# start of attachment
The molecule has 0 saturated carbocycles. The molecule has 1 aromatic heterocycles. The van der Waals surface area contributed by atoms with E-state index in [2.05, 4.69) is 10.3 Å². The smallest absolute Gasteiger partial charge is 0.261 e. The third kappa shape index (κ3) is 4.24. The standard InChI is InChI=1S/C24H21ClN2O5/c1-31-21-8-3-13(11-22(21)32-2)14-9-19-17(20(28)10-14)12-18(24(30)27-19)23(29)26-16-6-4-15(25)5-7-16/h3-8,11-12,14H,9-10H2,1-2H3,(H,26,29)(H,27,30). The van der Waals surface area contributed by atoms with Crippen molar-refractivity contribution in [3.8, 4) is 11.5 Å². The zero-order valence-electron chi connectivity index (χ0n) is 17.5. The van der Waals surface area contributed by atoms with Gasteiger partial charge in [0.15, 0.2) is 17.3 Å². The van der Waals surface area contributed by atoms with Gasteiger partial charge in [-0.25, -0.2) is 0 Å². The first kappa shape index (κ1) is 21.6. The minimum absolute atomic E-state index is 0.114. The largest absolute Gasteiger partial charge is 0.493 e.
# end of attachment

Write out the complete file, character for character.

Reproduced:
The molecule has 0 saturated carbocycles. The molecule has 1 aromatic heterocycles. The van der Waals surface area contributed by atoms with E-state index in [2.05, 4.69) is 10.3 Å². The smallest absolute Gasteiger partial charge is 0.261 e. The third kappa shape index (κ3) is 4.24. The standard InChI is InChI=1S/C24H21ClN2O5/c1-31-21-8-3-13(11-22(21)32-2)14-9-19-17(20(28)10-14)12-18(24(30)27-19)23(29)26-16-6-4-15(25)5-7-16/h3-8,11-12,14H,9-10H2,1-2H3,(H,26,29)(H,27,30). The van der Waals surface area contributed by atoms with Crippen molar-refractivity contribution in [3.8, 4) is 11.5 Å². The zero-order valence-electron chi connectivity index (χ0n) is 17.5. The van der Waals surface area contributed by atoms with Gasteiger partial charge in [0.15, 0.2) is 17.3 Å². The van der Waals surface area contributed by atoms with Gasteiger partial charge in [-0.25, -0.2) is 0 Å². The first kappa shape index (κ1) is 21.6. The minimum absolute atomic E-state index is 0.114. The largest absolute Gasteiger partial charge is 0.493 e.